Towards the end, I kept a wary eye on England, knowing that he is an able and effective stabber. Because we managed to ensure between us that there was no real benefit in him going for me, in the end he decided to go for Germany. With Italy eliminated at the end of 06, a draw vote was called. England was on 9 and I could see he had about 2-3 dots to grab. I was on 8, and while I had a similar number of easier grabs (the carcass of Italy, basically), and could hold off England, I did not see how I could do both effectively, so agreed to the draw. Turkey was the only other who could have perhaps gained position, but seemed relieved to have got up to 6 centres, so the draw passed.

I was very pleased with second place, and also that I never had to betray my German ally.

Round 2:

Having just seen Italy crushed by France and a resurgent Turkey, I was a bit worried about getting I in the draw. However, it soon became clear that an FG was forming. Austria was under threat from the beginning, but I bided my time, just holding in Venice and getting into position. Then, having reassured him for the fourth turn in a row I would not walk into Trieste, I went for the stab knowing he would hold Russia and Turkey back enough that I could make gains.

The original plan with Russia had been to turn on Turkey next, and I was preparing for just that, when we saw that the FG was being much too successful against England. As France was being played by Dave Simpson, we also knew that if he was in the top two he'd dominate the tournament already. The guy in Germany had won MidCon and the ToB last year, and was also in a strong position over the year. So we instead worked with Turkey, knowing full well it would mean he had a chance to stab us if he wanted, in order to stop FG running away with it.

In fact, as we did work with Turkey, we ended up realising that in order deny FG a convenient 9-9 draw or a 1st-2nd, Turkey was the only member of our alliance who could do it. So we basically told him - if he stabs us, we collapse back on him and throw the game. But if he works with us, he could win the game.

So in S1907 Turkey launched what looked like an amazing 4 centre stab on us, which we had essentially told him to do (and in a way that meant in both our cases he wasn't likely to take more in Fall). And then in the Fall, we pegged a couple from FG (although at the end Russia held in a centre of mine), and so it ended Turkey 10, France 8, Germany & Russia 6. With 4 centres I was the last of the survivors, but given Turkey could have stabbed me about 2 years earlier, I was very happy. I was 3rd in the tourney with a game to play.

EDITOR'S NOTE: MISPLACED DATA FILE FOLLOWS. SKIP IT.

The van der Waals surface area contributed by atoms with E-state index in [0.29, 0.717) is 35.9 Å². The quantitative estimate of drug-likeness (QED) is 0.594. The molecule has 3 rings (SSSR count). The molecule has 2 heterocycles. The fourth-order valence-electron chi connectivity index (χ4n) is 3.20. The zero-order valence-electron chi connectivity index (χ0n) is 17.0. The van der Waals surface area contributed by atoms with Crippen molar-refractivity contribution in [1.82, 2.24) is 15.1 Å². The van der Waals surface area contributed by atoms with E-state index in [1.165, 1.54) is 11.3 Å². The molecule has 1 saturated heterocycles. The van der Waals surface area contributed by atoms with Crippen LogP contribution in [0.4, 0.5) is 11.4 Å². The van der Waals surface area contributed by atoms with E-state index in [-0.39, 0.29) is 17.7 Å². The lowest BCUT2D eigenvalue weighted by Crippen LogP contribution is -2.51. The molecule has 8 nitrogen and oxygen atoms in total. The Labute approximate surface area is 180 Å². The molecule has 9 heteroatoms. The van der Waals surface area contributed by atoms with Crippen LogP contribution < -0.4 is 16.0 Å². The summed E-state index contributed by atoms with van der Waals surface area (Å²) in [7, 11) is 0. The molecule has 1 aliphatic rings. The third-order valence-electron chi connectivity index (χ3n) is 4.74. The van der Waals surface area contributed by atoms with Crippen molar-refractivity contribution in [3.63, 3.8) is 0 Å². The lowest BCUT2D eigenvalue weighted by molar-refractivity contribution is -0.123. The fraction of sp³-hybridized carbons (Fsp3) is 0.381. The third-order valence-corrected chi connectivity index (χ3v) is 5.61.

Round 3:

As I'd had an edge and a centre power, I was hoping for a corner - preferably Turkey. England came out, and while I don't really like playing England as much, it is my most successful position of late. And as it would turn out, this would continue...

My neighbours were two cautious guys, and so I proposed an initial triple. Germany I had played in several games before, and I proposed to him that we fake East and then go for France. He agreed, but later told me that he didn't trust me at all (when I had every intention of working with him). A few misorders between us (mostly his) and an abundance of caution from him and from France meant that EG v F was not going to happen and we were instead tied to a pretty ineffective Western Triple (two French boats in the Med and a Russian fleet in Norway).

However, I was in the best position to get something out of it. I made a deal with Russia (Dave Simpson), that we would disentangle. I'd pushed his fleet out of Norway by then, and was in StP, but the fleet was in NWG and was tying up my own fleets. As AIR were working Turkey over, he could keep it in play and cause problems, but he only needed a result of 2nd to win the tournament and didn't want to risk that on looking too strong. He pulled back to re-take StP in return for me letting him in and us standing off. As it went, the part where I went StP(nc) - Nwy didn't quite come off for all kinds of reasons until late 1906 (ahem).

In the meantime, I stabbed Germany after he'd insanely stabbed France (allowing Austria into Mun). France needed little persuasion to try and push back and hold the Italian back, so with his back turned I pushed a fleet into Eng.

The rest of the game was very tight, as Germany proved hard to tie down, and Italy was able to press France back. It looked like a 3-way AER would result, with Italy close behind. With Russia, Austria and Italy played by the guys in 1st, 2nd and 4th in the tournament respectively, it really was becoming a showdown. Turkey was unable to do much more than play guerilla with a single fleet around the Black Sea for a couple of years and provide E F and G with ingenious tactical ideas.